You are here

Educators around the country are developing materials to use with Nature's Notebook.

Image credit:
Brian Powell

Nature's Notebook Activities

Explore Nature's Notebook materials created by the National Coordinating Office Staff and partners.

If you are encountering barriers in accessing content on our site, please contact accessibility@usanpn.org

Title Description
PBS Nature Series - Track a Lilac Classroom Materials

Engage students with hands-on science by contributing to the Track a Lilac citizen science research project. Scientists are working with volunteers across North America to study phenology—seasonal changes in plant and animal life cycles. Watch this video produced for American Spring LIVE to learn how these changes are critical to addressing challenges that arise as the climate changes.

This resource includes:

  • A video overview
  • Handouts
  • Teaching Tips
  • Three Activities
  • Discussion Questions
  • and a vocabulary page

Exploring Phenology Data in the Classroom: Plant Phenology Data and Citizen Science

This activity was designed by Jessica Savage (at University of Minnesota) and Erin O'Connell (at the University of Minnesota), with input from Blake Steiner (University of Arizona, School of Natural Resources) and Claire O'Neill (Earthwise Aware). It guides students through the use of the USA-NPN Visualization Tool to summarize phenology data.

Activity learning outcomes:

  1. Develop and test hypotheses about the relationship between phenology and climatic conditions using the NPN visualization tools that develop graphs and models.
  2. Examine what phenological data can tell us about climate change
  3. Analyze data from a large, long-term data set on phenology
Driven to Discover Citizen Science Curriculum Guide: Phenology and Nature's Notebook

This curriculum series supports student engagement in ecology-based citizen science and science practices: asking questions and defining problems, planning and carrying out investigations, and communicating findings. The citizen science projects provide a natural springboard to these practices and also connect students to real-world research.

This implementation guide is designed to provide context and activities related to collecting observations on deciduous trees in temperate forestes using Nature's Notebook protocols. It includes four content areas: Building science skills; Contributing to citizen science; and Conducting independent investigations. There are options for a condensed version and extended version, covering the span of an academic year.

View the companion video to the curriculum here:

 

It is also linked on the USA-NPN NCO YouTube Channel, Videos created by our Partners PlayList.

The guide was produces by a team of authors at University of Minnesota Extension. 

Suggested Citation
Thompson, Ami; Strauss, Andrea L.; Oberhauser, Karen S.; Kooman, Michele H.; Montgomery, Rebecca; Andicoechea, Jonathan; Blair, Robert B.. (2018). Driven to Discover Citizen Science Curriculum Guide: Phenology and Nature's Notebook. University of Minnesota Extension. Retrieved from the University of Minnesota Digital Conservancy, http://hdl.handle.net/11299/198624.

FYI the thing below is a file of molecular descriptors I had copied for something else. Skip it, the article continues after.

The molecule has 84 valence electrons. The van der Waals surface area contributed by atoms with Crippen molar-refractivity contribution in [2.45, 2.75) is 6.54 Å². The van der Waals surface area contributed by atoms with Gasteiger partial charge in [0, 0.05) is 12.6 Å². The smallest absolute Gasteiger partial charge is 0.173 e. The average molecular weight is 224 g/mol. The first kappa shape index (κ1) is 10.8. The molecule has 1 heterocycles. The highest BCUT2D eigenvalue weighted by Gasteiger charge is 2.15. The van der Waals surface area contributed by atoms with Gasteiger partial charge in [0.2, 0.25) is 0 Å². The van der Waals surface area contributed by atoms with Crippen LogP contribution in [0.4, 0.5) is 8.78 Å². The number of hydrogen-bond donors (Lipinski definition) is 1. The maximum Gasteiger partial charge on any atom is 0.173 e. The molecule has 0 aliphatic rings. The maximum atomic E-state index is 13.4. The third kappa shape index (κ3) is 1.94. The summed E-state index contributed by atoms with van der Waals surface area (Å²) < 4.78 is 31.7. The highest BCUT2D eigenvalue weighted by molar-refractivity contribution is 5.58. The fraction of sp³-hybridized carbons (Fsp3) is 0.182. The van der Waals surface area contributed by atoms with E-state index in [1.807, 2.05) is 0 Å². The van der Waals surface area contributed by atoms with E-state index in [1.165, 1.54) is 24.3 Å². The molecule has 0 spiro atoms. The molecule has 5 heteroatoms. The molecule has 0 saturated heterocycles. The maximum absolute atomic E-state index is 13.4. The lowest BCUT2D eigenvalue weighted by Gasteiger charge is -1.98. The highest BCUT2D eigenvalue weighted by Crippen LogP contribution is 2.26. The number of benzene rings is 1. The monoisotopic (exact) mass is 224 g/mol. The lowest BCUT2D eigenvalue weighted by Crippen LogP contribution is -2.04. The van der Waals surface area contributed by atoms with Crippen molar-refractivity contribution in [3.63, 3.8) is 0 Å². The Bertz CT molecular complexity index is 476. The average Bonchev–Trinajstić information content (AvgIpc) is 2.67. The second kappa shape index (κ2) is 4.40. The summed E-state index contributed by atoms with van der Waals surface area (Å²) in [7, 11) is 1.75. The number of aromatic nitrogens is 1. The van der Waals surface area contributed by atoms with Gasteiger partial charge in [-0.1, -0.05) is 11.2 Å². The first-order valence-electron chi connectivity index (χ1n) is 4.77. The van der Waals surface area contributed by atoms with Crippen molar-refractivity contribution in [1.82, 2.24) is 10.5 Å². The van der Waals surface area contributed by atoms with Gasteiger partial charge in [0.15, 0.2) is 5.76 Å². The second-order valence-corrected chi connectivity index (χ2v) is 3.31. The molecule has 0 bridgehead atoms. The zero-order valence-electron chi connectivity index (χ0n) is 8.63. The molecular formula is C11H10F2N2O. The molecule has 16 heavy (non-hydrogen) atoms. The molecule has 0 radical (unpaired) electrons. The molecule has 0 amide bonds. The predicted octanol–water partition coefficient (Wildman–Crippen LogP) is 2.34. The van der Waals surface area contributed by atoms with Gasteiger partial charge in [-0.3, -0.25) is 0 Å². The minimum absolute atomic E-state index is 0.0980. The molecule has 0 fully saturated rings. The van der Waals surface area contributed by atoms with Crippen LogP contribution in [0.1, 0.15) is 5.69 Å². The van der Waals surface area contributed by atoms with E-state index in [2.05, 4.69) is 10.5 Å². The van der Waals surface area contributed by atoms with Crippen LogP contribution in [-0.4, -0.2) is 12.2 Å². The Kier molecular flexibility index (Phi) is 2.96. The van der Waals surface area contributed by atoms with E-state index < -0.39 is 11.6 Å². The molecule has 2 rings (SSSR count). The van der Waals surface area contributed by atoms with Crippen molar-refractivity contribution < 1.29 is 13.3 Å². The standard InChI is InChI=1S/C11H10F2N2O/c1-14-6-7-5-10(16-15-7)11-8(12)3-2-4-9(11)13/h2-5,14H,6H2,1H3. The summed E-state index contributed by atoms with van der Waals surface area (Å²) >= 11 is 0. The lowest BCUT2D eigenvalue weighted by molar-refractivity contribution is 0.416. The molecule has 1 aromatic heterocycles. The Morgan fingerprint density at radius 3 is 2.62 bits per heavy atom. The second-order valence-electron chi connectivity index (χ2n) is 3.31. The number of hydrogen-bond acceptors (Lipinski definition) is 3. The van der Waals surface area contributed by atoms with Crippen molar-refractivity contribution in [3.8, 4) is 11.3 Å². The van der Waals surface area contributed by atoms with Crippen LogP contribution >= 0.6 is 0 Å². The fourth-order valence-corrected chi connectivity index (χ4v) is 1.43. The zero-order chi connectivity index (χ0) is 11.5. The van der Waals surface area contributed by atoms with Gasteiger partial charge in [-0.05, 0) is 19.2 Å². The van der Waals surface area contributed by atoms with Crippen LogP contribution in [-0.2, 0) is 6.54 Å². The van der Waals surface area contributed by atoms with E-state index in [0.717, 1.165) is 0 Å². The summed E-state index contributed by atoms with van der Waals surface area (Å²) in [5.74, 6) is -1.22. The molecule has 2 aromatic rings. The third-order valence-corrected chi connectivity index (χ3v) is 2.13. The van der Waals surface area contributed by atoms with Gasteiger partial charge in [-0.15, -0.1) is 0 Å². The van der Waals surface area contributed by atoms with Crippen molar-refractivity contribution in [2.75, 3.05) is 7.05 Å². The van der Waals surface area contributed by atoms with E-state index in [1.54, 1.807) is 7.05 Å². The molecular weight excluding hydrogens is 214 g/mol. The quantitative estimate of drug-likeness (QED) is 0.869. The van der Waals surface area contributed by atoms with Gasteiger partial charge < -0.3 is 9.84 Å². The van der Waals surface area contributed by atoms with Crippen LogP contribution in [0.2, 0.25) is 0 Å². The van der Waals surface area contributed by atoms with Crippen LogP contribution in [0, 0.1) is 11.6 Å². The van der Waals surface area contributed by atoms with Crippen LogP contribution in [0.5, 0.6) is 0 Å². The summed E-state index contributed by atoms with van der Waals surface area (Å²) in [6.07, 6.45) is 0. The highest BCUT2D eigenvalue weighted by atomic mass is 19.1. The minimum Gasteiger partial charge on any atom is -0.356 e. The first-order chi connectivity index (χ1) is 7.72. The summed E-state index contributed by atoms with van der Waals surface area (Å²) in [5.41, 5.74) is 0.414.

Local Phenology Program Sustainability Plan

The purpose of this Nature’s Notebook Sustainability Plan is to provide documentation of your Local Phenology Program that can be shared with stakeholders, coworkers, or volunteers. This can be a valuable document in the event that you and other founding Leaders are no longer able to work on Nature's Notebook for your organization. Designed outcomes, a list of partnering groups, potential funders, and information about the Local Phenology Program in Nature’s Notebook can help ensure the program’s sustainability in the event of staff or volunteer turnover.

Examples of Submitted Local Phenology Leader Annual Reports

Local Phenology Leaders using Nature's Notebook for engaging students, volunteers, and community partners are able to use resources available from the USA-NPN to create annual reports for their stakeholders.

The Visualization Tool and Phenology Program Dashboards are useful resources available for summarizing phenology observational records, numbers of observers, numbers of observations made, and more.

Read an example report from a Local Phenology Program at the Valle de Oro National Wildlife Refuge and an example from the Gulf Coast Phenology Trail (an aggregation of multiple Local Phenology Programs) for ideas on what you might include in your annual report.

Don't forget the National Coordinating Office conducts an annual Active Group evaluation as well - share your annual reports and impact statement with us!

Local Phenology Program Planning & Evaluation Resources

Local Phenology Program Planning Guide

This resource guide describes how to develop a program plan for monitoring phenology with groups of people. It walks you through the steps to creating a long-term phenology monitoring program for Nature's Notebook, with education, research, management, or all three as an overarching objective. It also includes a checklist on page 13 detailing the succesful elements of a Local Phenology Program designed for sustainability.


Guidance document for developing Nature's Notebook Outcomes and Objectives

Includes details about how to draft and write sound program outcome statements, objectives, and developing a logic model.


Needs Assessment Worksheet

Before you embark on designing any type of long-term phenology monitoring program consider doing a needs assessment to decide what "need" something like a Nature's Notebook might fill. The first link above is a simple needs assessment form which can be used to determine your first steps in program development. You can also share your information with the National Coordinating Office staff by completing the web form linked from that page.